The Lighthouse Service approved the tower design and engineers began construction in April 1855. The new lighthouse would be built of stone so the ledge had to be cut down to receive the foundation blocks. In June, the iron stumps of the first tower were removed and 20-foot iron anchoring shafts were set in the holes where the old iron pilings had stood. The large hole in the center was left open to form a cavity for storing drinking water. At the same time, crews began cutting and assembling granite blocks on Government Island, near Cohasset.
In January 1857, during a severe storm, the sailing barque New Empire struck the construction framework demolishing the project’s construction scaffolding. The builders erected a temporary cofferdam from sandbags, so the foundation blocks, laid two feet under the surface of low tide, could be cemented to the ledge. In the spring, the work began again and the first stone was finally laid, July 9, 1857. Seven massive blocks formed the foundation. Strap iron between each stone course kept the two-ton granite blocks apart while the cement hardened. In addition, the service’s first steam-powered vessel, Lighthouse Tender Van Santvoort, became the project’s support vessel providing reliable delivery of stones and construction materials and transportation for crews to and from shore.
In late 1859, the 32nd stone course, located 62 feet above low water, was set in place. The final stone was laid, June 29, 1860. The lighthouse was equipped and ready by mid-August 1860 and first lit, Aug. 22, 1860. The light started regular service, Nov. 15, 1860, when Keeper Joshua Wheeler and two assistants began their duties. The granite tower had taken five years to complete, lacking one day, and the cost of the structure totaled almost $330,000, or over $5,000,000 today.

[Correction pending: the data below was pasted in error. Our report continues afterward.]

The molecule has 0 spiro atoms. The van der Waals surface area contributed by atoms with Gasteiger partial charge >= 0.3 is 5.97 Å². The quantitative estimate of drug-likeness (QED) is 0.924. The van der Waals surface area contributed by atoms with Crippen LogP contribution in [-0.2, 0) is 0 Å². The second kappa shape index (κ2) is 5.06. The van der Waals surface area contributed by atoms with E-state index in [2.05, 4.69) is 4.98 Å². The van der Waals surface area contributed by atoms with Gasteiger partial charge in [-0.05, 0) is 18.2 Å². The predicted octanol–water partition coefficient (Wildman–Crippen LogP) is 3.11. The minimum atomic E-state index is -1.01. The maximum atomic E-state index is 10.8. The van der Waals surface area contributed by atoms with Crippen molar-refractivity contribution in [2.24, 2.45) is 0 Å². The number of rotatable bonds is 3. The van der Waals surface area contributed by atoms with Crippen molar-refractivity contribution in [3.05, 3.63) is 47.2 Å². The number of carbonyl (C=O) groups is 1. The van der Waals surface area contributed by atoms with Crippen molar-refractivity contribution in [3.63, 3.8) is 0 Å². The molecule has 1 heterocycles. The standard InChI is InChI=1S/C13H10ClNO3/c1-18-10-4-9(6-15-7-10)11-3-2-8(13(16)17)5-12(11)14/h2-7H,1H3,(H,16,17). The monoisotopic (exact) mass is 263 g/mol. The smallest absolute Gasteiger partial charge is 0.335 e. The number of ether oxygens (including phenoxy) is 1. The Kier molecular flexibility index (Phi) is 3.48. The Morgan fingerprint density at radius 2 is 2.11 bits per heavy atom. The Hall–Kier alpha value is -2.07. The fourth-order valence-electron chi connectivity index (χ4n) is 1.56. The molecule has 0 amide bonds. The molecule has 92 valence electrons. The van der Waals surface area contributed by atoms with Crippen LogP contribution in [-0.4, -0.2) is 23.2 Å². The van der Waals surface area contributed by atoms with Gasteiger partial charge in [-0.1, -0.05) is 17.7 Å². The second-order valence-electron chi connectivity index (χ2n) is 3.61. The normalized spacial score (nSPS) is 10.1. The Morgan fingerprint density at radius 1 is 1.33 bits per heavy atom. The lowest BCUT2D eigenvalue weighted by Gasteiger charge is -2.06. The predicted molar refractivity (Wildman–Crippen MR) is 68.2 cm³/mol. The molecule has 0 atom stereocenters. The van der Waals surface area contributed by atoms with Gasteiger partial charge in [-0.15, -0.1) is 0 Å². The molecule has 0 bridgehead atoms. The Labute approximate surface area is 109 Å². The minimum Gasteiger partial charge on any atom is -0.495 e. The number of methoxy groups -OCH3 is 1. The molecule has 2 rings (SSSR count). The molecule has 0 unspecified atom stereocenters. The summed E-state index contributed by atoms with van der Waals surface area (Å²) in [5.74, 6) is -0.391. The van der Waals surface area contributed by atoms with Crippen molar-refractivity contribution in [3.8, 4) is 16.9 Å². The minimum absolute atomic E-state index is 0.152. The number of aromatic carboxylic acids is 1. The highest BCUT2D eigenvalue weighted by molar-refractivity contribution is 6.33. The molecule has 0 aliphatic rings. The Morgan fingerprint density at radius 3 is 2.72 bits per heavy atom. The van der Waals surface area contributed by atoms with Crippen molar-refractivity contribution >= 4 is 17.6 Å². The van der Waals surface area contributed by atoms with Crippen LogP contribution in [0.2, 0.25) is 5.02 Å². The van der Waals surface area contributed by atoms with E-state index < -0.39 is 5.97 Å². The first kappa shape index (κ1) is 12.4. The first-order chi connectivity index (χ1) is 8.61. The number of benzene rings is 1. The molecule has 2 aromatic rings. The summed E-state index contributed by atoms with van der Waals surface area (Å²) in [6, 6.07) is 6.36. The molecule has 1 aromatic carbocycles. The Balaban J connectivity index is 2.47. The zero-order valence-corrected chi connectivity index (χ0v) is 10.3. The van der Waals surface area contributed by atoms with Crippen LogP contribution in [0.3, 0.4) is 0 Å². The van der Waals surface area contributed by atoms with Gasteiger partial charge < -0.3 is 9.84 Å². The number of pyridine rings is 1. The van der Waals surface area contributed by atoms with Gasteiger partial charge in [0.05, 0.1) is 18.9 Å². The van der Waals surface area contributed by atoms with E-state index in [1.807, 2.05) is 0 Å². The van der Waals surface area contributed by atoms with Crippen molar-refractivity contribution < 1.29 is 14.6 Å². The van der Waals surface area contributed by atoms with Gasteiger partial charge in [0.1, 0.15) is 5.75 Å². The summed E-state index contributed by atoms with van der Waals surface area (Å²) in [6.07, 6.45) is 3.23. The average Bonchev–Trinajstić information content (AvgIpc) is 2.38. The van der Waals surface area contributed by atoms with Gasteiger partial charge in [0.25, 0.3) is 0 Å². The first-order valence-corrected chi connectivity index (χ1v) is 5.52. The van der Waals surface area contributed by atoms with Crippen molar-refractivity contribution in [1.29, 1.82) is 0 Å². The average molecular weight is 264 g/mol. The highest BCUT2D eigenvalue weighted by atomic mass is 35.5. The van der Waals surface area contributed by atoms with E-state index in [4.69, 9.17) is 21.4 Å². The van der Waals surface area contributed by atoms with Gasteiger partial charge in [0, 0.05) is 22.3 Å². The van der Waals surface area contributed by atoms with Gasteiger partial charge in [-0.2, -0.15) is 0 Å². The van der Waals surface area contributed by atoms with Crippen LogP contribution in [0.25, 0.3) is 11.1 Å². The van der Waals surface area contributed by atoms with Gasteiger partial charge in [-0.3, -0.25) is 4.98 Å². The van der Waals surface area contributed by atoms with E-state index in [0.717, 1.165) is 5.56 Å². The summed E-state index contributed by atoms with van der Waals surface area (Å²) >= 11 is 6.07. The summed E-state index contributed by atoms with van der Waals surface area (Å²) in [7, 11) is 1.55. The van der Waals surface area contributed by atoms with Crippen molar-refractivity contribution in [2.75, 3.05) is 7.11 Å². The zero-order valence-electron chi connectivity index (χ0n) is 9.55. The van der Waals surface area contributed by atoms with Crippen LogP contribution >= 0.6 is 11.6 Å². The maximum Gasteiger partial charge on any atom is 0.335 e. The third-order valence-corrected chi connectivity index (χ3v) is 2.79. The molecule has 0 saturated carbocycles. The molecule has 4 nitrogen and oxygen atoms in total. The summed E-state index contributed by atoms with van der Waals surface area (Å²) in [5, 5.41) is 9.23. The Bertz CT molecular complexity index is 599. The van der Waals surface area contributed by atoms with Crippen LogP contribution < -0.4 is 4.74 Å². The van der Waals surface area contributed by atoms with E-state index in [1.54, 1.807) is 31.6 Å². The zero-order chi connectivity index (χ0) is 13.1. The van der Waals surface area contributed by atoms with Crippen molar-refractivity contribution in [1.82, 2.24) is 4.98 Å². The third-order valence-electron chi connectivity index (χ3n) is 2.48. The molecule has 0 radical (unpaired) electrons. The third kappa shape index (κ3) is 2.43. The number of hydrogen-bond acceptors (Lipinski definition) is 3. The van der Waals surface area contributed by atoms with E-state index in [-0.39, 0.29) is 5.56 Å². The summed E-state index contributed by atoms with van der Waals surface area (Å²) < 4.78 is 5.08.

Minots Ledge Lighthouse has withstood every subsequent gale, the largest waves causing only strong vibrations. On some occasions, the seas have actually swept over the top of the lighthouse causing leaky windows or a few cracked lens prisms. In 1894, a new flashing lantern was installed with a one-four-three flash, which spectators on shore found contained the same numeric count as the words “I love you.” As a result, Minots Ledge became known as the “Lover’s Light.” In 1947, the service automated the light and today its 45,000 candlepower light may be seen for 15 miles.
In June 2007, an expedition supported by personnel and assets from over a dozen local, municipal, state and federal agencies returned to the site of the 1851 lighthouse failure. From the decks of Coast Guard buoy tender Abbie Burgess, divers surveyed the site and located artifacts left from the original structure. In addition, the party placed a memorial plaque on the ledge honoring the two keepers lost when the iron structure sank into the sea. The devotion to duty exhibited by these two brave men and all keepers lost while keeping the light remains an important chapter in the Coast Guard’s long blue line.